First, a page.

Re: binary drivers and development

From: John Richard Moser
Date: Thu Mar 10 2005 - 17:05:46 EST

Hash: SHA1

People are still e-mailing me about this?

Lennart Sorensen wrote:
> On Thu, Mar 10, 2005 at 12:24:15PM -0500, John Richard Moser wrote:
>>I've done more thought, here's a small list of advantages on using
>>binary drivers, specifically considering UDI. You can consider a
>>different implementation for binary drivers as well, with most of the
>>same advantages.
>> - Smaller kernel tree
>> The kernel tree would no longer contain all of the drivers; they'd
>> slowly have to bleed into UDI until most were there
> Users would have to go hunting for drivers to add to their kernel to get
> hardware supported. Making a CD with a kernel and drivers for a wide
> variety of hardware would be a nightmare.


>> - Better focused development
>> The kernel's core would be the core. Driver code would be isolated,
>> so work on the kernel would affect the kernel only and not any
>> drivers. UDI is a standard interface that shouldn't be broken. This
>> means that work on the high-level drivers will not need to be sanity
>> checked a thousand times against the PCI Bus interface or the USB
>> host controler API or whatnot.
> But anything that runs in kernel memory space can still go trampling on
> memory in the kernel by accident and is very difficult to debug without
> the sources.

True, but that only should happen if you code things to access exact
memory locations, rather than asking the kernel for memory or mappings.

>> - Faster rebuilding for developers
>> The isolation between drivers and core would make rebuilding involve
>> the particular component (driver, core). A "broken driver" would
>> just require recoding and rebuilding the driver; a "broken kernel"
>> would require building pretty much a skeletal core
> That can already be done basicly. The makefiles work just fine for
> rebuilding only what has changed in general.

I don't remember what I was thinking
>> - UDI supplies SMP safety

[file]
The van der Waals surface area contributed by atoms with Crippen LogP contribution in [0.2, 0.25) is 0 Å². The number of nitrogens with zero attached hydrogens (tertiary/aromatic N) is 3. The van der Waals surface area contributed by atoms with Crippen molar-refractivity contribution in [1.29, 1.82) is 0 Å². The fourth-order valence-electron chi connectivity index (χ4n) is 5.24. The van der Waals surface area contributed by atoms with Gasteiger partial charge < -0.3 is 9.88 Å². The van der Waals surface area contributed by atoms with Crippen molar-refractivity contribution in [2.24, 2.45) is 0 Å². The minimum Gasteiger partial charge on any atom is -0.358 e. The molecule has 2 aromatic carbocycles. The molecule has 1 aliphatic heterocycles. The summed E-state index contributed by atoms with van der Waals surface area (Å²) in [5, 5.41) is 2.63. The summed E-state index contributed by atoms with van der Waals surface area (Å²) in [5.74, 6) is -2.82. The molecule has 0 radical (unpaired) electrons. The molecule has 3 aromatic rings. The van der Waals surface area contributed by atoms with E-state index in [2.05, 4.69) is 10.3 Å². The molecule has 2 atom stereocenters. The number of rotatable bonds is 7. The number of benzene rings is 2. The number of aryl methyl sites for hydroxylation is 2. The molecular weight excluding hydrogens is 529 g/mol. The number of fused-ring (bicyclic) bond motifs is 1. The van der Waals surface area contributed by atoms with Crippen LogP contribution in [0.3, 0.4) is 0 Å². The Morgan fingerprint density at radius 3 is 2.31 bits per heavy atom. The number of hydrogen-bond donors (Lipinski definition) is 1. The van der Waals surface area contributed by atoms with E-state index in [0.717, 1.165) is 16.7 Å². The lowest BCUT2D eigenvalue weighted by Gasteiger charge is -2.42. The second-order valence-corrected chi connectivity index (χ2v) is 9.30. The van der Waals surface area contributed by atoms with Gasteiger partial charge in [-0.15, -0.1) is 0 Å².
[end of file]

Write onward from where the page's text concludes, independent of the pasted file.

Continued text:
>> The UDI page brags[1]:
>> "An advanced scheduling model. Multiple driver instances can be run
>> in parallel on multiple processors with no lock management performed
>> by the driver. Free paralllism and scalability!"
>> Drivers can be considered SMP safe, apparently. Inside the same
>> driver, however, I have my doubts; I can see a driver maintaining a
>> linked list that needs to be locked during insertions or deletions,
>> which needs lock managment for the driver. Still, no consideration
>> for anything outside the driver need be made, apparently.
>> - Vendor drivers and religious issues
>> Vendors can supply third party drivers until there are open source
>> alternatives, since they have this religious thing where they don't
>> want people to see their driver code, which is kind of annoying and
>> impedes progress
> I imagine a driver writer could still easily do something not SMP safe,
> but I don't know that for sure. It sounds like a very complex thing to
> promise a perfect solution for.

internally drivers would need to be smp safe, eh. Externally I guess
they're safe.

>> - Preemption
>> Is it still possible to implement a soft realtime kernel that
>> responds to interrupts quickly?
>> - Performance
>> UDI's developers claim that the performance overhead is negligible.
>> It's still added work, but it remains to be seen if it's significant
>> enough to degrade performance.
>> - Religious battles
>> People have this religious thing about binary drivers, which is kind
>> of annoying and impedes progress
> Many of the disadvantages are a good reason why they have these opinions
> on binary drivers. They do impede getting work done if you have to use
> them on your system and something isn't working right.
>> - Constriction
>> This would of course create an abstraction layer that constricts the
>> driver developer's ability to do low level complex operations for any
>> portable binary driver
> You forgot the very important:
> - Only works on architecture it was compiled for. So anyone not
> using i386 (and maybe later x86-64) is simply out of luck. What do
> nvidia users that want accelerated nvidia drivers for X DRI do
> right now if they have a powerpc or a sparc or an alpha? How about
> porting Linux to a new architecture. With binary drivers you now
> start out with no drivers on the new architecture except for the
> ones you have source for. Not very productive.
> [snip]

yeah, I was thinking the open source drivers would be ubiquitous to all
architectures anyway though. Closed drivers would be subject to lazy

> Len Sorensen

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